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Angels Across the USA Blog

Archive by author: Alan PedersenReturn

Alan Pedersen is an award-winning speaker, songwriter and recording artist. His inspirational message and music about finding hope after loss resonate deeply with those facing grief and adversity in their lives

MY Grief MY Rules

It’s MY grief … It’s MY rules!  There is something extremely empowering about proclaiming and living by those words.  Over the years I have shared this message with tens of thousands of grievers on the importance of being as proactive as possible on your grief journey.  When we strongly hold the position that nobody understands our loss and the unique relationship of that loss more that we ourselves do, we learn to trust our instincts and make choices that help find the best possible path for...
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Finding Gifts in Grief

If someone had told me early in my grief journey that one day I would write a blog about gifts in grief, I would have thought they were crazy.  First of all, when Ashley died in 2001, I didn’t know what a blog was, so there’s that.  But, the mere thought that I could get to a place where I could write in any forum about the topic of gifts and grief would have seemed ludicrous.  In those early months of grief, I could see nothing but endless sorrow, pain and hopelessness.
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My Child was Perfect

No, this is not a misprint. After Ashley died she became perfect … if you don’t believe me just ask her brothers who confronted me a couple of years after her death.  They explained how impossible it had become to live up to their sister’s angelic memories which had become the exclusive focus of my stories about her and how I represented her to the world.  From their perspective, I had lost perspective of who Ashley was.  
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Time and Grief?

If you enjoy dirty looks, a sure way to garner an angry glance or start an argument is to tell a grieving person “time heals all wounds”.  When it comes to the topic of loss, no two words in the English language are used more frequently together in the same sentence than time and grief.
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Grief Triggers

We all have them … That song, that scent, the cereal aisle, that color, that season, that holiday, that flower … that “anything at all” which immediately takes us back to a place of raw grief. The professionals like to call them triggers and tell us these experiences are just a normal part of the grieving process. But, you and I know, because they often come out-of-the-blue and at the most inopportune times, triggers or the anxiety surrounding them are a challenging aspect of managing our ...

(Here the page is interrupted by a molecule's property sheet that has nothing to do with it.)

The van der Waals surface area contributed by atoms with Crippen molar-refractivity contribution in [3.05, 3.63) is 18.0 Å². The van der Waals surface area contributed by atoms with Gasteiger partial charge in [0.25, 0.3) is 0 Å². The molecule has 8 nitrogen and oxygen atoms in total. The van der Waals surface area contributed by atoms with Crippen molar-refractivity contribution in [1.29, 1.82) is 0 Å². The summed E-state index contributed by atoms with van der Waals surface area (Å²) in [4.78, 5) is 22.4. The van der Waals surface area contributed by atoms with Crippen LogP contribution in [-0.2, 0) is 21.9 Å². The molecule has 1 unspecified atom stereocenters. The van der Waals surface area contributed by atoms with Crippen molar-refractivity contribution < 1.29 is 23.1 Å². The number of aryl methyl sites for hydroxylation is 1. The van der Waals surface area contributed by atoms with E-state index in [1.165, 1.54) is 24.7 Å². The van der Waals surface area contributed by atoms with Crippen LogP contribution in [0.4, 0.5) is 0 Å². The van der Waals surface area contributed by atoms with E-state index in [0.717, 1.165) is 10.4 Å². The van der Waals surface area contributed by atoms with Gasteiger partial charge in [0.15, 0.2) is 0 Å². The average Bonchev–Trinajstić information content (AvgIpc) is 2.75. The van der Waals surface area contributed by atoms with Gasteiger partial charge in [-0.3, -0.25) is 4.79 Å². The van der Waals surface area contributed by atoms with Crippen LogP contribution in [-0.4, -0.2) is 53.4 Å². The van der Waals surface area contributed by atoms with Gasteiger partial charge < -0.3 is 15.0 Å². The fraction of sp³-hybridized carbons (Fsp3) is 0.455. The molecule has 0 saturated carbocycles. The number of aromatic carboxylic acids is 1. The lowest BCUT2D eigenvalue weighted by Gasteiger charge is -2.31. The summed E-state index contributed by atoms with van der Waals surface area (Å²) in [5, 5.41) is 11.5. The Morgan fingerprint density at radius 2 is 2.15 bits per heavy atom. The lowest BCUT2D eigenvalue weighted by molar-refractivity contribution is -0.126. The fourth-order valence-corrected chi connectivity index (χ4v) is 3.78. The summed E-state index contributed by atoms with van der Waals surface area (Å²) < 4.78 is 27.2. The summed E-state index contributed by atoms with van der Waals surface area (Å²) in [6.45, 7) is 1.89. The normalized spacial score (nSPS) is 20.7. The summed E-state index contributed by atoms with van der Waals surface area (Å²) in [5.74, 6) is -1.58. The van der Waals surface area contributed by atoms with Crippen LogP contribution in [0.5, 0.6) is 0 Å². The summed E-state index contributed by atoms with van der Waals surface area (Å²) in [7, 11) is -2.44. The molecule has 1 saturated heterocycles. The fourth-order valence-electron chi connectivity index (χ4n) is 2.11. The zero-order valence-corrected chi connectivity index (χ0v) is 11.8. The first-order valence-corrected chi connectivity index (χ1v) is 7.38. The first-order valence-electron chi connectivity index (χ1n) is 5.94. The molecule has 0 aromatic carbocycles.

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Signs From Our Loved Ones

It took me a few years to come to the party regarding giving validity to signs from those we love who have died. Growing up in conservative Christianity, it was pretty well ingrained in me that to entertain such things was akin to dancing with the devil. Not that the devil and I hadn’t done several tangos over the years and possibly even a slow dance or two. When I would hear people tell of signs, I chalked it up to randomness or fate and their desperation to find any type of connection. I ...
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Guilt and Regret in Grief

In my 16 years writing and speaking on the subject of finding hope and healing after loss, one topic more than any other seems to resonate with grieving people I have met.  Most wrestle at some level with feelings of guilt and regret.  I would be included in that group of people as Ashley’s death left me with many unfinished emotional issues which were holding me back in my grief journey.
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Grief Is Like Shopping at JC Penney’s

Grief is Like Shopping at JC Penney’s – Whoever created their pricing system at Penney’s must be an evil mathematician. So, how is shopping at Penney’s like grief?
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The High Cost of Expectations

There is truth in the adage “expectations are planned disappointments.”  If there is one thing grief has taught me, it is the only thing you can honestly expect is the unexpected.  Most of us understand this, yet we continue to get blindsided by expectations, both negative and positive.  We continue to pay a high price for having expectations.
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“How to be UN-Helpful to a Grieving Person”

The title of this blog is NOT a misprint. Many articles have been written about how to help those going through grief, for some reason there are still a lot of people who don’t get it. I thought it might be fun to write a 10-point-guide for those wanting to be ---- the least helpful, the least supportive and as ineffective as possible to someone going through a loss. I think I covered most of the finer points here, but feel free to add to the list if you feel I have missed something.
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